Civil case proceeds against prison medical provider accused of discrimination
Portland — Summonses were served Feb. 4 to the Maine State Prison's medical services provider and two employees accused of taunting and retaliating against a nurse who said she was treated poorly by colleagues because of her race.
Shana E. Cannell, now living in St. Louis, filed a civil suit in U.S. District Court in October against Corizon LLC, listed as CMS in the suit, which is the prison's medical services provider, and three former associates she says participated in, and allowed, the discrimination. Cannell is seeking back pay and benefits, punitive and compensatory damages, as well as attorney's fees.
Named as defendants in the case are Director of Nursing Brian Castonguay, Nurse Larry Brayhall and Health Services Administrator Tammy Hatch.
Summonses were served to CMS, Castonguay, and Hatch. The defendants have 21 days to respond to the complaint against them or judgment will be issued in favor of Cannell, according to the summonses.
Cannell, a licensed practical nurse, began working at the prison in February 2010. During the eight months she worked there, the plaintiff says she was subjected to a hostile work environment and had to endure crude comments by colleagues because she is black.
Those comments included asking her what the Confederate flag meant to her, calling her the "N" word, and telling her "Your people are used to cleaning up messes" after she was ordered to clean up a biohazard at the clinic, says the suit.
Cannell says she was also not protected when an inmate made threats to her, and that other nurses were allowed paid time off when Cannell requested the benefit for a similar circumstance, but was denied.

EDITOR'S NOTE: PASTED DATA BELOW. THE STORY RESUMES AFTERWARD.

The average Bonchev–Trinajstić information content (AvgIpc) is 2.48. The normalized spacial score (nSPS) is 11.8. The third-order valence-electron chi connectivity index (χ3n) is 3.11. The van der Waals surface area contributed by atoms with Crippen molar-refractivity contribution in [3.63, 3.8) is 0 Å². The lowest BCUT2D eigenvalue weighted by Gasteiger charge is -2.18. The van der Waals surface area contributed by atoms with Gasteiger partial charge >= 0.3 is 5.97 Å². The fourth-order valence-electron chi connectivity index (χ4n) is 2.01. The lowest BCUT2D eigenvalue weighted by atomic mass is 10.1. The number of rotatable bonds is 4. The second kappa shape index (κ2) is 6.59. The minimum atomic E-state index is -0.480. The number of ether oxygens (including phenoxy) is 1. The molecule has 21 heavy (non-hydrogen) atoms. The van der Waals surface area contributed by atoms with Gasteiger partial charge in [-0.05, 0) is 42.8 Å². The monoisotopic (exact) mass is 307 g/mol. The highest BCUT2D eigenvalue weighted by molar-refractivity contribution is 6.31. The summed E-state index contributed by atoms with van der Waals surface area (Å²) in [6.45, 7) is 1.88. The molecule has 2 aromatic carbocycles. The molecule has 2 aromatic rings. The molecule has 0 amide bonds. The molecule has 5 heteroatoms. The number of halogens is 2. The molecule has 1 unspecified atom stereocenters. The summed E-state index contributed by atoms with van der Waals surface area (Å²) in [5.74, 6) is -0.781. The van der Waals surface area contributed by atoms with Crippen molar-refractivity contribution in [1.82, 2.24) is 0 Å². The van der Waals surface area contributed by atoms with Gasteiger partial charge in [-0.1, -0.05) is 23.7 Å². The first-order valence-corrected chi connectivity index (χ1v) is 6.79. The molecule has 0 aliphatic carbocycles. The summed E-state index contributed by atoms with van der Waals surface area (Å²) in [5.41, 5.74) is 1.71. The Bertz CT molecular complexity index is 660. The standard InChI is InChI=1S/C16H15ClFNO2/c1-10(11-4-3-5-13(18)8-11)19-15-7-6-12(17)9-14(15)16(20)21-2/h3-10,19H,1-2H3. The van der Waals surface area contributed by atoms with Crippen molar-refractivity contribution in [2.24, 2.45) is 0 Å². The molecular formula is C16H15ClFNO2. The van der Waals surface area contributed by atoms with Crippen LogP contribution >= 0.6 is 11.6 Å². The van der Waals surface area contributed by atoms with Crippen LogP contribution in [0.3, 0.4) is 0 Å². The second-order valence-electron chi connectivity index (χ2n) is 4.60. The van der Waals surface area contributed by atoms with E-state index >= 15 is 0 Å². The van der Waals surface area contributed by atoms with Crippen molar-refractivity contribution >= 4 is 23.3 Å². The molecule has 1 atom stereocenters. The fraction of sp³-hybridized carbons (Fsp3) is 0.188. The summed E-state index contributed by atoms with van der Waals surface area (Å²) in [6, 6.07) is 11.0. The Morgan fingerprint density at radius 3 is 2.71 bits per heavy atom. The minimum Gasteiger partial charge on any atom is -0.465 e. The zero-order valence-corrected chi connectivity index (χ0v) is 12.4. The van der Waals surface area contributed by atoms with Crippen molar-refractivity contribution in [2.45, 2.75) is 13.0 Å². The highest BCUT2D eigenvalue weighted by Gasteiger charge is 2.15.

When Cannell made written and verbal complaints about the discrimination to her supervisors, her concerns were ignored, according to the suit. She was told by Hatch the complaints were being investigated, but that Cannell "would have to deal with it," and that she set people up to say such things, the suit says.
In July 2010, Cannell says, she sustained head and neck trauma from a boating accident, and spoke with her manager about lying down at times to stretch her back and relieve the pain. She was told she would be able to stretch or lie down if she needed to, says the suit.
Cannell was fired in October 2010, after she was accused of sleeping on the job, although she explained she was not sleeping, but stretching her back, which she had spoken with her manager about.
Castonguay showed her photos of her with her head on a desk and asked if she was sleeping. Cannell said she was not sleeping, that she was stretching, and a security guard also verified Cannell had not been sleeping. Castonguay later told Cannell he reviewed a video tape of the incident, and that he knew she was not sleeping, but that it was still considered "a lack of situational awareness," according to the suit.
A letter from CMS said she was fired for sleeping while at work, and while an inmate was in the clinic. In a letter to the Department of Labor, CMS said Cannell was fired for violating the employer's narcotic control and professionalism policy.
Cannell claims the reason for her termination is erroneous and she has requested a jury trial. She is represented by Augusta attorney David G. Webbert.
A spokesperson for Corizon LLC, Susan Morgenstern, said in an email, "Corizon Health has strict policies prohibiting any kind of discrimination or harassment, and we require respectful treatment for all employees. While we cannot comment on pending litigation, it's important to note that we have zero tolerance for violation of those policies."
Courier Publications' reporter Juliette Laaka can be reached at 594-4401 ext. 118 or via email at email@example.com.